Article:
• Get a small business loan, if you have a registered corporation or LLC
  • Borrow from a 401(k) if you have one
  • Use your savings
  • Apply for a small-business credit card, even if you're not a registered corporation
  • Ask friends or family to borrow money

6. Grow and Market Your Business

Marketing your business is key to growing your business, so it can sustain itself and even thrive. Yet, deciding how to market and choosing where to market your business can overwhelm business owners.

"It's easy to become very overwhelmed with all the different ways to promote your business," Hamilton says.

Some ways to promote your business include:

  • Social media
  • Paid advertising
  • Word of mouth
  • Blogging
  • High rankings on Google search

Meet Our Contributors

Portrait of Shelly Patularu, BScN, RN, IBCLC

Shelly Patularu, BScN, RN, IBCLC

Shelly Patularu is a registered nurse and international board certified lactation consultant (IBCLC). She spent five years working as a community nurse before pivoting her career and working in maternal-child health with a focus in supporting chestfeeding families. After the birth of her twins and realizing the huge lack of reliable chestfeeding information for twin moms, Patularu became an IBCLC. Patularu has since created an online twin chestfeeding course, runs a website and Instagram account dedicated to helping twin moms, and has a small private lactation consultant practice that specializes in twin chestfeeding. You can find Patularu at www.twinmomguide.com or on IG @twinmomguide.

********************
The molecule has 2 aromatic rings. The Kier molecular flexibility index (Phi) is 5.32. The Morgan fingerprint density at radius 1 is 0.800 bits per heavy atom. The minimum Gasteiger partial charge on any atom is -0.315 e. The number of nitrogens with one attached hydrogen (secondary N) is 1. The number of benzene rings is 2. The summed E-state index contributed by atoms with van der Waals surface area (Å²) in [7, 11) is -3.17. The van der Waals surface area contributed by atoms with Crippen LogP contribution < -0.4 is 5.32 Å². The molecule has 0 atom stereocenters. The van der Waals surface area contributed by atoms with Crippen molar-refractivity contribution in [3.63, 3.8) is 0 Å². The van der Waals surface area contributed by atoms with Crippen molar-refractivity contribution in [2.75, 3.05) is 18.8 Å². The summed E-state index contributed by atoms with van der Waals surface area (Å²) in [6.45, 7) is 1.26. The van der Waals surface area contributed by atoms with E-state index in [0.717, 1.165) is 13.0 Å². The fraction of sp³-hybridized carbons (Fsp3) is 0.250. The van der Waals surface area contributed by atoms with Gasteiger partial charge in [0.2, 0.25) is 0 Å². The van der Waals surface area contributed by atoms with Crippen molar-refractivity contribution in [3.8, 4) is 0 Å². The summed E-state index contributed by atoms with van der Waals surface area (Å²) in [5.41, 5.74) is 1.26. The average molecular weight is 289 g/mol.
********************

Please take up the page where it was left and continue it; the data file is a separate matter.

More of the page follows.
Portrait of Tori Hamilton, BScN, RN Psychotherapist, IBCLC, PMH-C

Tori Hamilton, BScN, RN Psychotherapist, IBCLC, PMH-C

Tori Hamilton provides business coaching to nurses and other wellness professionals aspiring to grow their online businesses. She is the founder of The Mama Nurse Perinatal Wellness Centre where she provides lactation, sleep, and mental health support to parents and guardians. She is an RN psychotherapist, certified perinatal mental health professional, and international board certified lactation consultant. Hamilton began her journey into entrepreneurship after spending eight years working in the hospital as an obstetrical nurse. You can connect with her on Instagram @themamanurse and on her website themamanurse.com.


Portrait of Jeremy Commisso, Founder and CEO of Nurse First Travel Agency

Jeremy Commisso, Founder and CEO of Nurse First Travel Agency

Jeremy Commisso is the founder and CEO of Nurse First Travel Agency. His goal is to cultivate a "nurse with agency" culture that prioritizes the nurse's needs. Commisso attended Northwest State Community College to receive his associate degree in nursing. His own experience as a registered nurse, as well as a cath lab and critical care travel nurse, allows him to be aware of the problems in the nursing industry and fuels his drive to transform it one nurse at a time.


Portrait of Lori Sears, RN, Dementia Care Certified

Lori Sears, RN, Dementia Care Certified

Lori Sears is the owner of Assisted Living Locators West Valley in Arizona. She is a registered nurse and has been in the senior healthcare industry helping families for over 18 years. She enjoys helping seniors and their families navigate through the stressful and confusing search for assisted living options. Sears has worked in skilled nursing, acute rehab hospital, and other areas of the healthcare arena.


Portrait of Tina Baxter, APRN, GNP-BC

Tina Baxter, APRN, GNP-BC

Tina Baxter is an advanced practice registered nurse and a board-certified gerontological nurse practitioner through the American Nurses Credentialing Center. Baxter resides in Indiana and has been a registered nurse for over 20 years and a nurse practitioner for 14 years. She is the owner of Baxter Professional Services, LLC, a consulting firm which provides legal nurse consulting services for attorneys and insurance professionals, among other services. She is also the founder of The Nurse Shark Academy where she coaches nurses to launch their own businesses.